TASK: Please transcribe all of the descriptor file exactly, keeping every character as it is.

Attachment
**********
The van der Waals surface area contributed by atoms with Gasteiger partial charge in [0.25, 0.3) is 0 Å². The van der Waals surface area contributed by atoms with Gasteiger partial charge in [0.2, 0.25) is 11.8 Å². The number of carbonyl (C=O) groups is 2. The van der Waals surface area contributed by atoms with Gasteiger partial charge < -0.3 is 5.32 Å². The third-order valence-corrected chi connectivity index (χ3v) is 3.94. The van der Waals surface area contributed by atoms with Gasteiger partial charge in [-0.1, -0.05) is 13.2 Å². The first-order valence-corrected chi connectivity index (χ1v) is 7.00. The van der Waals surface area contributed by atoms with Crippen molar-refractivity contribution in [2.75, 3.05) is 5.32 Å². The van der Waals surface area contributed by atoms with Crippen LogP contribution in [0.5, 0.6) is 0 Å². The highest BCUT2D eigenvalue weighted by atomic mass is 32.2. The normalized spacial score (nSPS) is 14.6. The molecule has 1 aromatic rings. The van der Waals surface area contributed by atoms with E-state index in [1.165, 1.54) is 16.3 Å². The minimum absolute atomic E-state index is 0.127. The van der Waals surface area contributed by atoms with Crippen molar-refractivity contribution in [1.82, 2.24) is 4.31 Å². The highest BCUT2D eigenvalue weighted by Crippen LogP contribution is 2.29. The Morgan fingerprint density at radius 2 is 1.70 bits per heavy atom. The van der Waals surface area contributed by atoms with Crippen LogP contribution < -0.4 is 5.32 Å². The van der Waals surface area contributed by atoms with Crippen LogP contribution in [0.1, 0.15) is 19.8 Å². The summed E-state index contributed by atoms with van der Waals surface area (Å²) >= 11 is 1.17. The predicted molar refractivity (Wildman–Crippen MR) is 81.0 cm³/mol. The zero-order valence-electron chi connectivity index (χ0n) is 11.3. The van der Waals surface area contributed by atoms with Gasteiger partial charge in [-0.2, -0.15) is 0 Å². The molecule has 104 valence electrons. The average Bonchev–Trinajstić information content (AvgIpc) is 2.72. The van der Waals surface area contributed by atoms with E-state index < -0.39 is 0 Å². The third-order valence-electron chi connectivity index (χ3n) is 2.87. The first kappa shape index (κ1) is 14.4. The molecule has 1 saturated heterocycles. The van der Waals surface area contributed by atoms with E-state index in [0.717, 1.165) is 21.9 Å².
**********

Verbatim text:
The van der Waals surface area contributed by atoms with Gasteiger partial charge in [0.25, 0.3) is 0 Å². The van der Waals surface area contributed by atoms with Gasteiger partial charge in [0.2, 0.25) is 11.8 Å². The number of carbonyl (C=O) groups is 2. The van der Waals surface area contributed by atoms with Gasteiger partial charge < -0.3 is 5.32 Å². The third-order valence-corrected chi connectivity index (χ3v) is 3.94. The van der Waals surface area contributed by atoms with Gasteiger partial charge in [-0.1, -0.05) is 13.2 Å². The first-order valence-corrected chi connectivity index (χ1v) is 7.00. The van der Waals surface area contributed by atoms with Crippen molar-refractivity contribution in [2.75, 3.05) is 5.32 Å². The van der Waals surface area contributed by atoms with Crippen LogP contribution in [0.5, 0.6) is 0 Å². The highest BCUT2D eigenvalue weighted by atomic mass is 32.2. The normalized spacial score (nSPS) is 14.6. The molecule has 1 aromatic rings. The van der Waals surface area contributed by atoms with E-state index in [1.165, 1.54) is 16.3 Å². The minimum absolute atomic E-state index is 0.127. The van der Waals surface area contributed by atoms with Crippen molar-refractivity contribution in [1.82, 2.24) is 4.31 Å². The highest BCUT2D eigenvalue weighted by Crippen LogP contribution is 2.29. The Morgan fingerprint density at radius 2 is 1.70 bits per heavy atom. The van der Waals surface area contributed by atoms with Crippen LogP contribution < -0.4 is 5.32 Å². The van der Waals surface area contributed by atoms with Crippen LogP contribution in [0.1, 0.15) is 19.8 Å². The summed E-state index contributed by atoms with van der Waals surface area (Å²) >= 11 is 1.17. The predicted molar refractivity (Wildman–Crippen MR) is 81.0 cm³/mol. The zero-order valence-electron chi connectivity index (χ0n) is 11.3. The van der Waals surface area contributed by atoms with Gasteiger partial charge in [-0.2, -0.15) is 0 Å². The molecule has 104 valence electrons. The average Bonchev–Trinajstić information content (AvgIpc) is 2.72. The van der Waals surface area contributed by atoms with E-state index < -0.39 is 0 Å². The third-order valence-electron chi connectivity index (χ3n) is 2.87. The first kappa shape index (κ1) is 14.4. The molecule has 1 saturated heterocycles. The van der Waals surface area contributed by atoms with E-state index in [0.717, 1.165) is 21.9 Å².